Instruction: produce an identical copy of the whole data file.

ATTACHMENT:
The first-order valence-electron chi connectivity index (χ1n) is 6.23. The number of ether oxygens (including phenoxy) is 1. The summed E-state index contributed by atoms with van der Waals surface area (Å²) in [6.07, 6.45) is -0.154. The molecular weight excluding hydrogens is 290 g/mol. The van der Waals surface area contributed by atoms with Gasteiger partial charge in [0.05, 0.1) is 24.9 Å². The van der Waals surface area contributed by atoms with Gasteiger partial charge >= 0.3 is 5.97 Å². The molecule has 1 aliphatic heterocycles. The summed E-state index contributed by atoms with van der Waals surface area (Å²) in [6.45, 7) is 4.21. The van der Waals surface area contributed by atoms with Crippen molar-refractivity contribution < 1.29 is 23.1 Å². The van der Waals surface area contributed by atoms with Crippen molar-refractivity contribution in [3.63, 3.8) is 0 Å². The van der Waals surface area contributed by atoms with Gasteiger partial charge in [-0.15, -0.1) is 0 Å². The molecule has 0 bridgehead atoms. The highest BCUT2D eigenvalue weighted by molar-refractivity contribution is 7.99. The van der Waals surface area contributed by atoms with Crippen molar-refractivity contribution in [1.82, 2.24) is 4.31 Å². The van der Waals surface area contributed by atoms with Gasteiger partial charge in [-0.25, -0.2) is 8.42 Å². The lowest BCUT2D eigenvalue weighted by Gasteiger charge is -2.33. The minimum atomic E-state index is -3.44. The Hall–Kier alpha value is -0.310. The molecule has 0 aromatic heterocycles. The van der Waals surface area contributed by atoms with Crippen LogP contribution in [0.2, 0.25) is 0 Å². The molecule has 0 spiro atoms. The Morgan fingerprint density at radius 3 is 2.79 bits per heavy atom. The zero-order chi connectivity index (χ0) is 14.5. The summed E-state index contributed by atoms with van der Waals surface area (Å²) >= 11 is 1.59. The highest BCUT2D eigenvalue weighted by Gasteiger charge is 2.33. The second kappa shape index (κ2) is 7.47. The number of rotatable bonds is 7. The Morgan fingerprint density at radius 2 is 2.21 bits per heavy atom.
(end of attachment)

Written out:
The first-order valence-electron chi connectivity index (χ1n) is 6.23. The number of ether oxygens (including phenoxy) is 1. The summed E-state index contributed by atoms with van der Waals surface area (Å²) in [6.07, 6.45) is -0.154. The molecular weight excluding hydrogens is 290 g/mol. The van der Waals surface area contributed by atoms with Gasteiger partial charge in [0.05, 0.1) is 24.9 Å². The van der Waals surface area contributed by atoms with Gasteiger partial charge >= 0.3 is 5.97 Å². The molecule has 1 aliphatic heterocycles. The summed E-state index contributed by atoms with van der Waals surface area (Å²) in [6.45, 7) is 4.21. The van der Waals surface area contributed by atoms with Crippen molar-refractivity contribution < 1.29 is 23.1 Å². The van der Waals surface area contributed by atoms with Crippen molar-refractivity contribution in [3.63, 3.8) is 0 Å². The van der Waals surface area contributed by atoms with Gasteiger partial charge in [-0.15, -0.1) is 0 Å². The molecule has 0 bridgehead atoms. The highest BCUT2D eigenvalue weighted by molar-refractivity contribution is 7.99. The van der Waals surface area contributed by atoms with Crippen molar-refractivity contribution in [1.82, 2.24) is 4.31 Å². The van der Waals surface area contributed by atoms with Gasteiger partial charge in [-0.25, -0.2) is 8.42 Å². The lowest BCUT2D eigenvalue weighted by Gasteiger charge is -2.33. The minimum atomic E-state index is -3.44. The Hall–Kier alpha value is -0.310. The molecule has 0 aromatic heterocycles. The van der Waals surface area contributed by atoms with Crippen LogP contribution in [0.2, 0.25) is 0 Å². The molecule has 0 spiro atoms. The Morgan fingerprint density at radius 3 is 2.79 bits per heavy atom. The zero-order chi connectivity index (χ0) is 14.5. The summed E-state index contributed by atoms with van der Waals surface area (Å²) >= 11 is 1.59. The highest BCUT2D eigenvalue weighted by Gasteiger charge is 2.33. The second kappa shape index (κ2) is 7.47. The number of rotatable bonds is 7. The Morgan fingerprint density at radius 2 is 2.21 bits per heavy atom.